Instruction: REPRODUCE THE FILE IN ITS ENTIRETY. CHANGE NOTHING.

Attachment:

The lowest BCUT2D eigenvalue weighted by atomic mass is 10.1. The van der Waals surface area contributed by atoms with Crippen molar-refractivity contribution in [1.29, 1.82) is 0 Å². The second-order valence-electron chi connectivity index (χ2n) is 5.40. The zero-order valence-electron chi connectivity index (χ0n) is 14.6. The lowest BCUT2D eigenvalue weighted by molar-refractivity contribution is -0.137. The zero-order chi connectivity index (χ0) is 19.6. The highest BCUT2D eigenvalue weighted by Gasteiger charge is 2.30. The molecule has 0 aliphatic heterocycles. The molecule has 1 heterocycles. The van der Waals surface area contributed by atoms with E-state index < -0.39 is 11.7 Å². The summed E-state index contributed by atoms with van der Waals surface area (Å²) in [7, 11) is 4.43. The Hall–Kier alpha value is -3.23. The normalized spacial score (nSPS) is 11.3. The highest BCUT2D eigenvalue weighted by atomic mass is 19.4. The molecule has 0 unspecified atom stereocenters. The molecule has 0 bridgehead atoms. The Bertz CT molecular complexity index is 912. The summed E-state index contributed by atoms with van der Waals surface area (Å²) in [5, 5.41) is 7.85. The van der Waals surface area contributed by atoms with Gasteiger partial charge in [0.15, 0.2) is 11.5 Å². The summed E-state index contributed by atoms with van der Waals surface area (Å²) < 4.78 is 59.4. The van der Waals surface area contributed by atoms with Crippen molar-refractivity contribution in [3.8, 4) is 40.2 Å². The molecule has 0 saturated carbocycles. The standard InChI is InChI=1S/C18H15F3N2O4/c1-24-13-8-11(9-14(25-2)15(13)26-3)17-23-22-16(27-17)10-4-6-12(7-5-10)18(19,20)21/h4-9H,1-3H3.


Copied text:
The lowest BCUT2D eigenvalue weighted by atomic mass is 10.1. The van der Waals surface area contributed by atoms with Crippen molar-refractivity contribution in [1.29, 1.82) is 0 Å². The second-order valence-electron chi connectivity index (χ2n) is 5.40. The zero-order valence-electron chi connectivity index (χ0n) is 14.6. The lowest BCUT2D eigenvalue weighted by molar-refractivity contribution is -0.137. The zero-order chi connectivity index (χ0) is 19.6. The highest BCUT2D eigenvalue weighted by Gasteiger charge is 2.30. The molecule has 0 aliphatic heterocycles. The molecule has 1 heterocycles. The van der Waals surface area contributed by atoms with E-state index < -0.39 is 11.7 Å². The summed E-state index contributed by atoms with van der Waals surface area (Å²) in [7, 11) is 4.43. The Hall–Kier alpha value is -3.23. The normalized spacial score (nSPS) is 11.3. The highest BCUT2D eigenvalue weighted by atomic mass is 19.4. The molecule has 0 unspecified atom stereocenters. The molecule has 0 bridgehead atoms. The Bertz CT molecular complexity index is 912. The summed E-state index contributed by atoms with van der Waals surface area (Å²) in [5, 5.41) is 7.85. The van der Waals surface area contributed by atoms with Gasteiger partial charge in [0.15, 0.2) is 11.5 Å². The summed E-state index contributed by atoms with van der Waals surface area (Å²) < 4.78 is 59.4. The van der Waals surface area contributed by atoms with Crippen molar-refractivity contribution in [3.8, 4) is 40.2 Å². The molecule has 0 saturated carbocycles. The standard InChI is InChI=1S/C18H15F3N2O4/c1-24-13-8-11(9-14(25-2)15(13)26-3)17-23-22-16(27-17)10-4-6-12(7-5-10)18(19,20)21/h4-9H,1-3H3.